After making the difficult decision to divorce, couples often think about settling big-ticket items like child custody and property division. For those who don’t have children, but love their pets as much as they would children, deciding who gets to keep the animals can be the hard issue to settle. Howard County animal lovers who are contemplating a divorce may want to consider whether collaborative law processes might serve best to resolve pet custody and visitation matters.
First, it’s important to remember that despite how much we may love our animals, they aren’t considered by the law with the same importance as children. Most courts view pets as assets that are subject to property division rules.
Some judges may take which spouse originally possessed the animal or which might provide a better home into consideration, but the simple truth is that most judges won’t even make a decision on the matter of pet custody. Instead, they put the onus back on the divorcing spouses. In such cases, judges expect the couple to reach a mutual decision on who gets to keep the pets.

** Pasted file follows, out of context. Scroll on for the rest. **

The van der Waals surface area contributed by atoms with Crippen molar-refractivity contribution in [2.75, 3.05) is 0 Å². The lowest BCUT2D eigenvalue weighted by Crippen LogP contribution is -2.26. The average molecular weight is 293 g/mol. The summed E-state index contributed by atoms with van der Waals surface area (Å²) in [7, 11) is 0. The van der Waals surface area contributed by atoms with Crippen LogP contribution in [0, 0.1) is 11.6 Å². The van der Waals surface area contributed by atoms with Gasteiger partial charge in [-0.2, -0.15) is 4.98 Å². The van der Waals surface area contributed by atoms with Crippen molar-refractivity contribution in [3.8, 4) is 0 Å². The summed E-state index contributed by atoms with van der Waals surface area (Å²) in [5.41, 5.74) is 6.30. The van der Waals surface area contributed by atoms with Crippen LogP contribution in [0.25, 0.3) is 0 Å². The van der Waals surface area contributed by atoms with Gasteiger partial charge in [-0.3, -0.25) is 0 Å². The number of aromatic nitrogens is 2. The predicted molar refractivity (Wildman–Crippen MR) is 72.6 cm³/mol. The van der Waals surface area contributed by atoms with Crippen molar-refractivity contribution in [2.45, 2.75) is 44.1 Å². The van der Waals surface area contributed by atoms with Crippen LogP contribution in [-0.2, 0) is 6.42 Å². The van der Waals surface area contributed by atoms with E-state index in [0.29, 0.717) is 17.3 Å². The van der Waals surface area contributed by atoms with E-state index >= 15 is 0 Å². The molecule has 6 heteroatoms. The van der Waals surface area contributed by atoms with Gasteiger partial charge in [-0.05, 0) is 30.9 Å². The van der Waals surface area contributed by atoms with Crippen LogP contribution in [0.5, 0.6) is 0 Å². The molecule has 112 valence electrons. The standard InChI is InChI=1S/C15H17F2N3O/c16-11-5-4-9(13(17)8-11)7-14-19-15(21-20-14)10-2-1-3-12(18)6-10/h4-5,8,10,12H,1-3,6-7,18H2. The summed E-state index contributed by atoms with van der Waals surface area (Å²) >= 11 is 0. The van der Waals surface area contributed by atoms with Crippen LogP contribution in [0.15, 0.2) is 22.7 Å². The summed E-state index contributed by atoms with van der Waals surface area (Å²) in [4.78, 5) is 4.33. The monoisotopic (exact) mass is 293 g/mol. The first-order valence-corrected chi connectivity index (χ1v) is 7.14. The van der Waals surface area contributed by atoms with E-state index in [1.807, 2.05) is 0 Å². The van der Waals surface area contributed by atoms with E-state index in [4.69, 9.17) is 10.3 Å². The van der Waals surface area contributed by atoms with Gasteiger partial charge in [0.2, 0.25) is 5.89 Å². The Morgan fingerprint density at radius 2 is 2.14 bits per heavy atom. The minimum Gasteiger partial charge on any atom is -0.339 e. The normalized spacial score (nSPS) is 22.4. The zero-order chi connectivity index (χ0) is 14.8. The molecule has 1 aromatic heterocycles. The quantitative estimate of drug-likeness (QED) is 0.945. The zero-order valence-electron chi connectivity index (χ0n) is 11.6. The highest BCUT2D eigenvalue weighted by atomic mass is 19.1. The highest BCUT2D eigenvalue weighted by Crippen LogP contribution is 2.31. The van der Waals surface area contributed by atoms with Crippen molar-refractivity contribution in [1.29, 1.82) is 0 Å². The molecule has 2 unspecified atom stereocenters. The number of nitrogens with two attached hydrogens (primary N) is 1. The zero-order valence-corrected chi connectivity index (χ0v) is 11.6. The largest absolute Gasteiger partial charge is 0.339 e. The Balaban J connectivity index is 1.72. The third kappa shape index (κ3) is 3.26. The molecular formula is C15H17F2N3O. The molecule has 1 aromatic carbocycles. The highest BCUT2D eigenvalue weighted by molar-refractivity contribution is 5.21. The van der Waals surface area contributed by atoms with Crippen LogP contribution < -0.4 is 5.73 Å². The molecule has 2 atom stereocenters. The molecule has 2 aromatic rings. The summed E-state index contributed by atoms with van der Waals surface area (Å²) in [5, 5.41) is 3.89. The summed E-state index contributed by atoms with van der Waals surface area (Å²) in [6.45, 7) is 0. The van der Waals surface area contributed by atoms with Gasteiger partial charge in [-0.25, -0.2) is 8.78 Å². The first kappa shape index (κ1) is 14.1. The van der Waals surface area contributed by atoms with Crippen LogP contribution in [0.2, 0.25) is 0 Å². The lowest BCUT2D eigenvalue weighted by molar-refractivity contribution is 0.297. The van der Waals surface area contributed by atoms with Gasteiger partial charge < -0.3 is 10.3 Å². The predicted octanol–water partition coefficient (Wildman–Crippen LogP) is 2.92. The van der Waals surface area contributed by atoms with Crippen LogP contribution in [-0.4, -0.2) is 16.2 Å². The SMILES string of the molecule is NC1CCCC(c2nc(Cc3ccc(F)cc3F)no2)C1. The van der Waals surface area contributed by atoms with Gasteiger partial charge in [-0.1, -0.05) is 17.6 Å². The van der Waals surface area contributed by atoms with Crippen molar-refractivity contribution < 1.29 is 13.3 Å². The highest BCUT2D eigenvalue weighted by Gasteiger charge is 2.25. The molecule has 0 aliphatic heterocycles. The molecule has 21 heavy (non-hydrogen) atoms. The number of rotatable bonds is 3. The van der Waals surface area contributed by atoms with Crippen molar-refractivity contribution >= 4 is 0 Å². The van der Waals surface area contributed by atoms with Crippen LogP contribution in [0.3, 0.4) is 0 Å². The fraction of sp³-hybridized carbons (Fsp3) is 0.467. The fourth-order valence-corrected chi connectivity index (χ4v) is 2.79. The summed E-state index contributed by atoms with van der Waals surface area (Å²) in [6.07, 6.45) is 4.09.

An exception to the judicial hands-off policy might happen when the animal has particular economic value. An example might be if the animal is a show horse or a champion purebred dog. Even then, judges will make the final determination by considering the animal’s value as part of the couple’s overall assets.
Couples parting amicably and who truly love their pets may be able to work out custody and visitation schedules through collaborative law procedures so that both can keep the pets in their lives. Howard County divorcees who also want to maintain custody of their beloved pets always do well to get the input of an experienced divorce attorney.
Source: DL-Online, “After a divorce or break-up, what happens to the pet?,” Pamela Knudson, Oct. 23, 2012